After a long winter, many people decide to take up jogging, running, or playing outdoor sports (especially during the spring and late summer months). A few days or weeks in, they will often schedule an appointment with their doctors because the exercise triggers headaches, feeling worn down, or problems with focus. People also report similar symptoms after beginning certain medications to treat high blood pressure or allergies.
The surprising cause of these symptoms in both groups is the same -- it is dehydration.
Some of the Reasons for Dehydration
Even though people know they need to drink plenty of water per day, they may not, or they may not consider situations when they will need more water than usual. For example, people who engage in outdoor physical labor during the summer tend to lose two to three liters of water due to perspiration throughout the workday. It's also important to note that both children and older adults are more prone to dehydration than healthy teens and adults. People with certain chronic health conditions, such as diabetes, kidney disease, and congestive heart failure are also at risk of dehydration. So how do you know if you're suffering from dehydration?
The Symptoms of Dehydration
While the most obvious sign that a person needs water is thirst, there are others. The human body takes steps to conserve the water it has. One of the main ways individuals lose water is through urination, and when water intake is insufficient, urine becomes more concentrated, and people will urinate less frequently. If a person's urine seems darker than usual, he or she is most likely dehydrated. Other symptoms include headaches, nausea, and low energy levels. Athletes can determine if they are dehydrated if performance drops while training or competing.
Problems With Cognition and Performance
Water is a primary constituent of blood; when people are dehydrated, their blood volume drops, they have less fluid between their cells, and the cells shrink. One study used MRIs to determine the effect of dehydration on the structure and function of the brain in teens. The researchers found that the ventricles in the brains of the dehydrated subjects increased, which led to changes in brain structure. The neurons in the area of the brain involved in decision-making did not work as efficiently, compromising the teens' ability to react and make decisions quickly.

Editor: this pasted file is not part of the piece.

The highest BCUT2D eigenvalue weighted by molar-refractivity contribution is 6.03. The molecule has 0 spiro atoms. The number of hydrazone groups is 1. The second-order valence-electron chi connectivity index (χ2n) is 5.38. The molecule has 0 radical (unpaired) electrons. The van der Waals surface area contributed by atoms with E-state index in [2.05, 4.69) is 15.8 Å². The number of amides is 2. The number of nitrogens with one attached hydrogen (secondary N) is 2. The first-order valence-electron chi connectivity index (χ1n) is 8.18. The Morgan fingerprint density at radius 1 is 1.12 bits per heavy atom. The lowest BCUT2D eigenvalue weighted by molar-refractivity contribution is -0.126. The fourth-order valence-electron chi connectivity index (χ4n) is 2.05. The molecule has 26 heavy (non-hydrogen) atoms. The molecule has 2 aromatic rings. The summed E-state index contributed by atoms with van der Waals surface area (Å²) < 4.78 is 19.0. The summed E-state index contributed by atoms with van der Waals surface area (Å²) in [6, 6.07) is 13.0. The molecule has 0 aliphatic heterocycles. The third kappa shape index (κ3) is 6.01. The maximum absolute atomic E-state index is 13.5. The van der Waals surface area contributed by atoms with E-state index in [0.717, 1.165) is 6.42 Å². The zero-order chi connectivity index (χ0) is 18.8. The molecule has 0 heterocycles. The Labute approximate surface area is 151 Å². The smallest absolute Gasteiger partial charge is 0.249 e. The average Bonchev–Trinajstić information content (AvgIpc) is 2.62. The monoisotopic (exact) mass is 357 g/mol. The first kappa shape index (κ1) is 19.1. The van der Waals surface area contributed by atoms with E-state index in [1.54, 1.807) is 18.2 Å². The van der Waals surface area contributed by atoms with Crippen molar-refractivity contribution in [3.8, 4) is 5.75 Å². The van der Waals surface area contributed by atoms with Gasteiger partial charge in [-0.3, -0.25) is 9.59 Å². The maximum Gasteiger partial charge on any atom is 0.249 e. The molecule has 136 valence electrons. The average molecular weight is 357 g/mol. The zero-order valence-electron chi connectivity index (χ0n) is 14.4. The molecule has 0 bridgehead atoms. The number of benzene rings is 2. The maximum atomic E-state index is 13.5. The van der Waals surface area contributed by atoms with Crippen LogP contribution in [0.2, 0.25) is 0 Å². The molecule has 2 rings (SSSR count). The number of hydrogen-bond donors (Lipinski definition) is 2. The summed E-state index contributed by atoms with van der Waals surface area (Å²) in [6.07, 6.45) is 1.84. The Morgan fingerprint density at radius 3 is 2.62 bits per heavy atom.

Another recent study found that people who were only mildly dehydrated made the same number of driving errors as people considered legally drunk. And yet another study found that people who do not drink enough water tend to be less alert, feel sleepier, and report more confusion than when they are well hydrated.
How to Stay Hydrated
The recommendations for daily water consumption have changed over the past few years. Previously, the advice for healthy adults in temperate climates was:
• Women were to drink 2.8 quarts of water each day.
• Men were to drink 3.9 quarts of water each day.
Those numbers failed to consider the water content of foods, milk, juices, and other beverages. In addition, common recommendations mistakenly stated that alcohol and caffeinated beverages did not add water, but actually reduced body fluids. Beyond that, very few people went to the trouble to track their water intake.
Those recommendations also failed to consider variations in body weight. A good rule of thumb for those who do want to measure water intake, is to divide your weight (pounds) in half and drink that number of ounces each day.
We now know that your body is getting enough water if you do not feel thirsty, and your urine is light yellow or appears colorless. The best way to ensure that is to make water the beverage you drink most often. While excessive consumption is possible, it is very difficult to drink too much water.
By making sure you stay hydrated, you'll feel sharper, perform better, have more energy, get more done, and give your body what it needs to help ensure better health.